Review: Heard It In A Past Life by Maggie Rogers

Heard It In A Past Life by Maggie RogersI can’t imagine how it feels to be in Maggie Rogers’ shoes on that fateful moment when Pharrell Williams’ really enthusiastic reaction to “Alaska” singlehandedly catapulted her to must-watch status. After releasing an EP that pretty much aimed to capitalize on this, she took a bit of a break and now she releases a full-length that, arguably, is designed to better reflect who she is as an artist. You only see glimmers of that on Heard It In A Past Life, however. Thematically it’s there – I’m pretty sure there are references to the whirlwind past couple of years on it – but sonically it’s really all the same: a bit of folky soul (or soulful folk?) accompanied by the right amount of bleeps that should make it appealing to your typical supposedly indie-minded Spotify adventurer. Too harsh? I actually think, as pleasant as the record sounds, it highlights a problem with Maggie’s music: she’s not exactly sure where she wants to go now. There’s what her heart desires, and there’s what everybody seems to want – and so many other options in between. Perhaps that explains the assist from producer du jour Greg Kurstin, who at least continues the template but has made her music more anonymous than that “gold standard”, “Alaska”, has demonstrated. A little more time – and space – perhaps? [NB]3/5

Review: Now That The Light Is Fading by Maggie Rogers

Now That The Light Is Fading by Maggie RogersMaggie Rogers was no absolute newbie when, last year, Pharrell Williams’ reaction to an early draft of “Alaska” catapulted her to a new level of fame. She had released a bunch of EPs by then, mostly folk-y stuff, but she eschews that sound on her new EP, Now That The Light Is Fading. What we got instead is a short shot of occasionally tropical, often trippy, not at all in-your-face electro-pop. It’s quaint, it’s playful, and it’s fun if you hear it at the right moment. Essentially, if you’ve heard “Alaska”, you’ve heard it all. Even the relatively different prelude, “Color Song”, blends in all too well with the aesthetic of the rest of the EP. Now, I wouldn’t say I was disappointed: I did enjoy “Alaska”, and still do, and her other songs (two of the tracks here have been released as singles post-breakout) still give me a little grin, although they don’t stand out as much. I was hoping for some variation, though. Some texture. Alongside her EPs, yes, this is texture, but, you know, this was her moment – until a full-length record arrives and they pull the right strings, that is. [NB]3/5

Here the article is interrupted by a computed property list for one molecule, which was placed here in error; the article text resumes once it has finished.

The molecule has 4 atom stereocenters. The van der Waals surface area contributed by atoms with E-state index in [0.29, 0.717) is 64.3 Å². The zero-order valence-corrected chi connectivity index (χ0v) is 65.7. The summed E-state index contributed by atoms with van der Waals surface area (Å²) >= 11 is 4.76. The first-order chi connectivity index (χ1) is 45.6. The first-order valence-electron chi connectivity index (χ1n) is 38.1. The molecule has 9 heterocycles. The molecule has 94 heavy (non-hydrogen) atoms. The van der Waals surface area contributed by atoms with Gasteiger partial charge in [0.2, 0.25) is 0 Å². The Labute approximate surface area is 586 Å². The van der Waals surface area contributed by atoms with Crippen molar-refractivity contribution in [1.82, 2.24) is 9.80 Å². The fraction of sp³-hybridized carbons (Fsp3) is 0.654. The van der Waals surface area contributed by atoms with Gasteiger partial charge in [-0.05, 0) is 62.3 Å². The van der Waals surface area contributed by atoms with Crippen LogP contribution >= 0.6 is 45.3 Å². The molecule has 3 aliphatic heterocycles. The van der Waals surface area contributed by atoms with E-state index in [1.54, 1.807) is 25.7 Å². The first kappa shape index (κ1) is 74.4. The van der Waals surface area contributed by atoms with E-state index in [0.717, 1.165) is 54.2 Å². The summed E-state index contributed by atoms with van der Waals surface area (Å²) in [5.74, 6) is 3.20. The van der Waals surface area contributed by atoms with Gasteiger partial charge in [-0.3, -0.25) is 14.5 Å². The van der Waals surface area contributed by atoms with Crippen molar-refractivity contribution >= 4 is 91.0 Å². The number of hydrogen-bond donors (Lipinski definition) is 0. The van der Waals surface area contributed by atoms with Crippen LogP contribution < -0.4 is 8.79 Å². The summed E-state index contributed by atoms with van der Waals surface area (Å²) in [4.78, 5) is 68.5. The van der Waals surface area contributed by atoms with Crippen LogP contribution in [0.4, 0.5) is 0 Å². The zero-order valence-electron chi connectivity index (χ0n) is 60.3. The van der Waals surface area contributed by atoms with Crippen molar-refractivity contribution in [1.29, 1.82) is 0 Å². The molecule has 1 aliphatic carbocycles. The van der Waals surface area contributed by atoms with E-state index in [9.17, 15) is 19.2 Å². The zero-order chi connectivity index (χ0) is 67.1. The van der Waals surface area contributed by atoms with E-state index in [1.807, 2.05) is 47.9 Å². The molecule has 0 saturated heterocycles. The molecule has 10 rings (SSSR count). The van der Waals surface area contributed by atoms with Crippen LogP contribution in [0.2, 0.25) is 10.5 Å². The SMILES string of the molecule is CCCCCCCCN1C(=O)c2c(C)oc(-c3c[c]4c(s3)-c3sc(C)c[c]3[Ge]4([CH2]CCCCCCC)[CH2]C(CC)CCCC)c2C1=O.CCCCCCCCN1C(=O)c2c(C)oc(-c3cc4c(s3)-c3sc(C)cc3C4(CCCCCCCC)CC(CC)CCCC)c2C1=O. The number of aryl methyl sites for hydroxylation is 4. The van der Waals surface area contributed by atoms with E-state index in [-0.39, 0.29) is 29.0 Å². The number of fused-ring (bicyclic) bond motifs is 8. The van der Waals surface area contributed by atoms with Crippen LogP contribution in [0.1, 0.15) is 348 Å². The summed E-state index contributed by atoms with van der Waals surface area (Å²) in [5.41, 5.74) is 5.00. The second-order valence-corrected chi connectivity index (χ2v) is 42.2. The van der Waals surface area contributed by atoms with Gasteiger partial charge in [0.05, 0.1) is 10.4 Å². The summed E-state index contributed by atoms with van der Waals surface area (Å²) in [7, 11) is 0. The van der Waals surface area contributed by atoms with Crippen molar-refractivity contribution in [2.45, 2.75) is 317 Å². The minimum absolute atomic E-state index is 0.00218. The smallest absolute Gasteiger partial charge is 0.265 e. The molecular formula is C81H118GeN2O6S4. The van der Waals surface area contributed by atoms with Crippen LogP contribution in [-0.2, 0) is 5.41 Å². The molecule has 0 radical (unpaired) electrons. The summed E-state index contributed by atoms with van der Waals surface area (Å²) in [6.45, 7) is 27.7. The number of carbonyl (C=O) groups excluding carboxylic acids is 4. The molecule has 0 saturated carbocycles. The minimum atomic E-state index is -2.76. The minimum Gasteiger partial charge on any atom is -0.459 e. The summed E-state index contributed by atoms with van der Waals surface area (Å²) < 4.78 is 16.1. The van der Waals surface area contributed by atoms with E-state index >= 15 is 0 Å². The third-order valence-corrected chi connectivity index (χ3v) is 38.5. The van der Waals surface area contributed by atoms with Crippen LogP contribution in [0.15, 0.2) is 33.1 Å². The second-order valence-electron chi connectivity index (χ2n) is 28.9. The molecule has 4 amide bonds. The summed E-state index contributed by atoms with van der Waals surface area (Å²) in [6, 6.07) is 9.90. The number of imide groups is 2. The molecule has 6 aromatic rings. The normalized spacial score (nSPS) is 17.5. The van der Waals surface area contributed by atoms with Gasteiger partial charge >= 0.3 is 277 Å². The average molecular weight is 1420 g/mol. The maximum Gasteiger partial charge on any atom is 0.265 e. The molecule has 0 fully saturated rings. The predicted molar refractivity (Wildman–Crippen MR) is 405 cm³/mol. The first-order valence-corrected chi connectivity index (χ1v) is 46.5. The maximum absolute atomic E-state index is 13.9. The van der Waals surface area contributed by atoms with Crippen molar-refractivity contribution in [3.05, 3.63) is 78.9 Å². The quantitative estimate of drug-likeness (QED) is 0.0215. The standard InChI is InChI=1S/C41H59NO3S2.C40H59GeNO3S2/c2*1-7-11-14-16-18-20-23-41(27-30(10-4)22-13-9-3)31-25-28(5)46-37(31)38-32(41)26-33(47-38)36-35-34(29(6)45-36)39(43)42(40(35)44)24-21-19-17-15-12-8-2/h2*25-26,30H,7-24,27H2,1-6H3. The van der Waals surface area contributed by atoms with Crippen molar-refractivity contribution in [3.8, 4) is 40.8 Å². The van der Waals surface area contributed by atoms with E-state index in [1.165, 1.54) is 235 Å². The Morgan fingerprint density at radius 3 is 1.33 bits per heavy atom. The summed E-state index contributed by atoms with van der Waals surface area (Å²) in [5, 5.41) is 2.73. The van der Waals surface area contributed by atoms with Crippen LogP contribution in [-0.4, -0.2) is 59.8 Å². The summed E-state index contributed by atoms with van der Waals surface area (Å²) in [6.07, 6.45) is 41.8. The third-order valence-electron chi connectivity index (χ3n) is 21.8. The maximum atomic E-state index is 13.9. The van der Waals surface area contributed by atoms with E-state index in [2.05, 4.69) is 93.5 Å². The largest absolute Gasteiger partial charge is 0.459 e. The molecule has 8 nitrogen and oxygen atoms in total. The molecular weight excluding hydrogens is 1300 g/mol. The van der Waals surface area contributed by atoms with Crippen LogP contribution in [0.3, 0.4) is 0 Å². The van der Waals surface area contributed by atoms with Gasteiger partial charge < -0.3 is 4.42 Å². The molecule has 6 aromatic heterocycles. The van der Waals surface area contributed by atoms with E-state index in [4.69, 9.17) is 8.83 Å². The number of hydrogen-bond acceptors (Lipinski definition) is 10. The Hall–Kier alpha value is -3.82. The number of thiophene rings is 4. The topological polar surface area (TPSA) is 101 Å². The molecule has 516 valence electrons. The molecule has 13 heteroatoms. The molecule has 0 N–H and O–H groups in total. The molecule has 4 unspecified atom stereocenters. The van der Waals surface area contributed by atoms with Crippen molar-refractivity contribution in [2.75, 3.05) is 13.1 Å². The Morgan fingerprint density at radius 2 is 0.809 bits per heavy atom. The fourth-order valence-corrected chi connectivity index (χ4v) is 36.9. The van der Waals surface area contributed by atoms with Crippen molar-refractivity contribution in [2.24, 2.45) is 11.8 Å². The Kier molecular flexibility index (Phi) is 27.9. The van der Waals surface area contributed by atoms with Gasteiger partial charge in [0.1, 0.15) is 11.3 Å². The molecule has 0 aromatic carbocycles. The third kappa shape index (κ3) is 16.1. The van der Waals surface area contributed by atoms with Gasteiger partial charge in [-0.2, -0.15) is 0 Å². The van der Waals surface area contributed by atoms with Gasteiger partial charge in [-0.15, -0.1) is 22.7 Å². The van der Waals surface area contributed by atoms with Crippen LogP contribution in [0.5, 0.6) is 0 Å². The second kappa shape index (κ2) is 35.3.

earthings! 2016: My ten favorites of the year

Here we are again – the end of the year, or at least the end of our year here on earthings!, as we take that long holiday break to recharge, or whatever passes for that these days. And it’s been a busy year, or perhaps because we found ourselves juggling a lot of things on many fronts – lots of changes off screen, and a bunch of new features on screen. But I digress. Here we are again – the end of our year on the blog, which means I trot out my ten favorite songs of the year – not a definitive list by all means; just a reflection of what I’ve liked, considering that I seem to have listened to less new music and more K-pop these past few months. So, here’s the list, arranged alphabetically as always. [NB]

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“You and I, there’s air in between.”

“Alaska” by Maggie Rogers | Viral things don’t really get to me. I don’t seek them out. I don’t feel any convinced. Most of the time, though, I don’t get wind of them at all. Apparently Maggie Rogers got viral because of some sort of reaction from Pharrell Williams, leading to a crowd of wannabe tastemakers to seek her previous work out. Okay. That sounded snarky. I just stumbled upon her on German radio (not my current darling Nordwestradio, at least not yet) and it’s one of those songs that – yes, common theme – make sense at the exact moment I’m aware of it. It’s a quiet thing, this, the song that somehow got big and took this Maryland native to places she probably would have never thought of before. Now, to see if what she releases next will get the same kind of reaction. [NB]